Upping the game
Unlike desktops, notebooks are notorious for being disposable. Buying a notebook usually comes with the expectation you’ll toss after a few years in favor of something newer, complete with a faster processor, beefier graphics card or more storage. But as this year’s crop of gaming laptops shows, this throw-it-away mentality isn’t necessarily the case anymore.
Just look at MSI, which will replace mobile graphics cards on its bulkiest gaming laptops after a user has owned the machine for some time. Meanwhile, Origin has fitted its latest EON15-X and EON17-X gaming laptops with desktop processors, complete with a socketed connection for easily swappable components. In the last few months, we’ve seen two GPU boxes from Alienware and MSI that allow hardware tweakers to plug in a desktop graphics card, potentially opening up their system to years of upgrades.
Easy upgradability has been a hallmark of desktop computers, but now it’s starting to spill over to gaming laptops. To get a handle on this more modular movement, we talked to the top notebook manufacturers about the advantages of an upgradable laptop and why it hasn’t come to more consumer machines – yet.
Under the hood
The MSI GT80 Titan is better known as one of the most insane gaming laptops thanks to its built-in mechanical keyboard, but hardcore PC gamers are equally drawn to its simple upgradability. Undo two screws and the entire front top pops off, giving you access to the flash storage, memory, hard drive and optical drive.
What’s more, users can send their laptop back to MSI for a hot new graphics card. Typically servicing your laptop means fixing a problem, but for the last few years the Taiwanese computer maker has offered GPU upgrades for users who want to keep their systems up to date.
MSI’s Clifford Chun told TechRadar that a lot of users buy new laptops when the next generation of graphics cards comes out. However, with this upgrade path, users keep using their machines for longer and stretching their dollars in the process.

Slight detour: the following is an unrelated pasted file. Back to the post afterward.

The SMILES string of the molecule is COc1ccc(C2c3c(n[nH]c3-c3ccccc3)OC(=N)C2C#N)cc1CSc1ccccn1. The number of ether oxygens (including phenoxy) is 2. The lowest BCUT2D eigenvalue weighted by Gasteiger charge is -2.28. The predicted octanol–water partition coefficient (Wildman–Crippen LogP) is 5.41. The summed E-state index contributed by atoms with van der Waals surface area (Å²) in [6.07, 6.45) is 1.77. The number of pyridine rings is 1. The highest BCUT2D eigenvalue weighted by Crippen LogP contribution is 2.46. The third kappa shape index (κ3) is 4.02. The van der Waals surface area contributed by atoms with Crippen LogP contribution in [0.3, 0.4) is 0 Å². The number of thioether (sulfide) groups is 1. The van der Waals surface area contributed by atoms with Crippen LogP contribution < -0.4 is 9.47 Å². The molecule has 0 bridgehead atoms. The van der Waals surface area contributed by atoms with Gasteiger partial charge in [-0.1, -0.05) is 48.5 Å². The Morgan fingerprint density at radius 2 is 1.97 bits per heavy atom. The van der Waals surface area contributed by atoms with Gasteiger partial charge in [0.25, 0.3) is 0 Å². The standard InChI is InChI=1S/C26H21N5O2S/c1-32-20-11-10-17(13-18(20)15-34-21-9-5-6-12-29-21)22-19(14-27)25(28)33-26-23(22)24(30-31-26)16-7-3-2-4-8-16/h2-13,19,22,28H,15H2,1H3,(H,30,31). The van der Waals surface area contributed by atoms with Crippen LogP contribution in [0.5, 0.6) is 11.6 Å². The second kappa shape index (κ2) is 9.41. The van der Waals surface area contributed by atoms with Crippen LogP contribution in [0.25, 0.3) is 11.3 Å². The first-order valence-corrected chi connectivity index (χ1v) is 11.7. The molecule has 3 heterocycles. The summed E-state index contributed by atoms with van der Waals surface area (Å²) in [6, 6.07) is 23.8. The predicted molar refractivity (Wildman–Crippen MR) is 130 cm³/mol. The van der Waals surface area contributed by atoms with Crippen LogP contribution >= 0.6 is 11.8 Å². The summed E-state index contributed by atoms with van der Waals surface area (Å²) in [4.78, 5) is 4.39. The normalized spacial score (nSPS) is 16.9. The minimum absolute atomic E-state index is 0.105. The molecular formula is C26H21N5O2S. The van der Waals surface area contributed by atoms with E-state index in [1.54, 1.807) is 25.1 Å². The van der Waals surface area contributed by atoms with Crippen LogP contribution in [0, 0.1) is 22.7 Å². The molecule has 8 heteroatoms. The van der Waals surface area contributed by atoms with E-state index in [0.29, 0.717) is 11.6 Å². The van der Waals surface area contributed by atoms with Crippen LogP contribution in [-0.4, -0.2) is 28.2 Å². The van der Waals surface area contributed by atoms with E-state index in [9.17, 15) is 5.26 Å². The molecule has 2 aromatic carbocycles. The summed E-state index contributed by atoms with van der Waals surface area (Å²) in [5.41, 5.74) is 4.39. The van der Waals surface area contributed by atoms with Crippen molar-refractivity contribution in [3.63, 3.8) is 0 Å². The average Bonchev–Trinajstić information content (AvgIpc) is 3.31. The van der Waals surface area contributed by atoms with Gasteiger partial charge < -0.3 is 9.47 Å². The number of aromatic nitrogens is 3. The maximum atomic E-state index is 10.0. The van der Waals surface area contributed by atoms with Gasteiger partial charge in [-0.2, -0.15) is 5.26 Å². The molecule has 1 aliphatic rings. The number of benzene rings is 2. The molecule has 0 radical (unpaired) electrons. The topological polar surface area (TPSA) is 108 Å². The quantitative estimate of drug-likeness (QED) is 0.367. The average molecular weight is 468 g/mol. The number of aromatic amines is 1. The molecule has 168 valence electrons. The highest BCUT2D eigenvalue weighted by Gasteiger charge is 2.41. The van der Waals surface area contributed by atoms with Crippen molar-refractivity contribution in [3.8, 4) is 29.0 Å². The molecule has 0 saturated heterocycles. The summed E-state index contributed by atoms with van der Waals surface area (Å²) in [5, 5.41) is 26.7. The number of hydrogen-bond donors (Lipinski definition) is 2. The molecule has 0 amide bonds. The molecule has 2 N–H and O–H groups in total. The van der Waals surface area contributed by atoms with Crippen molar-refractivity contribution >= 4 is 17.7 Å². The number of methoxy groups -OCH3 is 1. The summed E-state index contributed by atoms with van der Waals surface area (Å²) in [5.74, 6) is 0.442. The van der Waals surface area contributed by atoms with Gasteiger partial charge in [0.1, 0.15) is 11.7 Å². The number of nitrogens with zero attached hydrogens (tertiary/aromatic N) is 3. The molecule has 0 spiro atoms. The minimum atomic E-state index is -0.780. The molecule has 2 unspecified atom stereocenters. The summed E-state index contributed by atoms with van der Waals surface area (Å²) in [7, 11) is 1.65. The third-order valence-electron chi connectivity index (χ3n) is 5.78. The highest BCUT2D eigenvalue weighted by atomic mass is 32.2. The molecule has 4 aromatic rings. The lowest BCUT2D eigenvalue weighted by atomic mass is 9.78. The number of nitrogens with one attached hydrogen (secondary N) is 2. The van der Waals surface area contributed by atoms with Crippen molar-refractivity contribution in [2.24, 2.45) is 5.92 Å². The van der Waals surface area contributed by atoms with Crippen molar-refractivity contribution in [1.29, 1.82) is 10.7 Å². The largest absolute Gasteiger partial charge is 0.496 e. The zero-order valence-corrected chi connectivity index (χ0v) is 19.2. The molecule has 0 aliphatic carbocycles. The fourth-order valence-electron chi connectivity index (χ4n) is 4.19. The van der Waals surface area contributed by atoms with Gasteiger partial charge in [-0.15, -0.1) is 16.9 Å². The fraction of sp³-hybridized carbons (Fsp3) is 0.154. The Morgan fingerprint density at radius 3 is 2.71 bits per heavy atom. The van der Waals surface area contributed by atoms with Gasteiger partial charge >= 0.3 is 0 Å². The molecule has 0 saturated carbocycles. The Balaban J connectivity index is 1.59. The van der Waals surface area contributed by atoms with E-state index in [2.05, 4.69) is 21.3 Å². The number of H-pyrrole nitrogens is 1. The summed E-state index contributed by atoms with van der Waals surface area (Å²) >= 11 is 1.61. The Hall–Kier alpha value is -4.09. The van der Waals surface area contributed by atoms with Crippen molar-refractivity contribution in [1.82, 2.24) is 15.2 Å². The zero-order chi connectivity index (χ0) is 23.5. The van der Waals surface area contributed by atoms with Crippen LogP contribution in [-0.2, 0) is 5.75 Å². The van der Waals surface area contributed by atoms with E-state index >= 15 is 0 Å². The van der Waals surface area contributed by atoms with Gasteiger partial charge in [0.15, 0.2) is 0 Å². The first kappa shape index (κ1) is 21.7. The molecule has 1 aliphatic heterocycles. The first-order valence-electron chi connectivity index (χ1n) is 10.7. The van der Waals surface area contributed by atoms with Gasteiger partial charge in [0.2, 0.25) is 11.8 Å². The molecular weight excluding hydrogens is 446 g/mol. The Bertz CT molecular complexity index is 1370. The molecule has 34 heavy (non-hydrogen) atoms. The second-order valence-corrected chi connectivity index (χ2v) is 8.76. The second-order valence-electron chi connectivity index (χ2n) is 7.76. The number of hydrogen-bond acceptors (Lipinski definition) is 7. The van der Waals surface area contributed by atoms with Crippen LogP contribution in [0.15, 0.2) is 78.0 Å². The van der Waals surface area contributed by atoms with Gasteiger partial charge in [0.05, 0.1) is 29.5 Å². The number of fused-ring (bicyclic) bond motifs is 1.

"That way they’re not spending $2,000 for one year, they’re actually spending it for three years or longer," Chun said.
Rather than permanently soldering the graphics card to the laptops logic board, MSI has employed an MXM card connection that it can easily unplug and replace.
"It’s very easy to just pull out the fan [and] the thermal modules and the MXM card will just slide out, letting you put in a new one," Chun said.
Putting the desktop in laptop
MSI isn’t the only company to offer MXM card-based GPU upgrades. Origin provides the same service and now it’s taking the modular concept of laptops to an even higher level with a desktop processor inside its latest EON15-X and EON17-X gaming machines.
Origin Marketing Manager Eddy Piedra said it’s exactly the same CPU you would find in a full-size desktop from the part to the LGA 1150 socket it plugs into. This in turn means the processor is not soldered to the motherboard, allowing users to send their laptop back to the manufacturer for an easy processor replacement.
Piedra explained that the desktop processor is more beneficial for users who edit video and use other processor-heavy pro applications. At the same time, the beefier CPU is useful for games with lots of artificial intelligence-driven characters such as Elder Scrolls Skyrim and Civilization V.
There are more advantages than just performance as Piedra told us: "the [Intel] 4790K processor is half the price of the extreme mobile processor, so just overall the system is cheaper to begin with and we have really good overclocking abilities [too]."
This isn’t the first time Origin has made a gaming laptop with a desktop processor humming inside. Three years ago, the boutique computer maker came out with an EON17-X, based on the Clevo P570WM, rocking an Intel Sandy Bridge processor.
"On the old unit [it] had a desktop processor and it was an SLI system, so you used to have dual 300-watt AC adapter to power it," Tony Berry, Origin’s mobile product manager, said. "These notebooks now with the single GPU and desktop processor use a 230-watt, really slim AC adapter. It’s kind of crazy how things have changed in just a few years."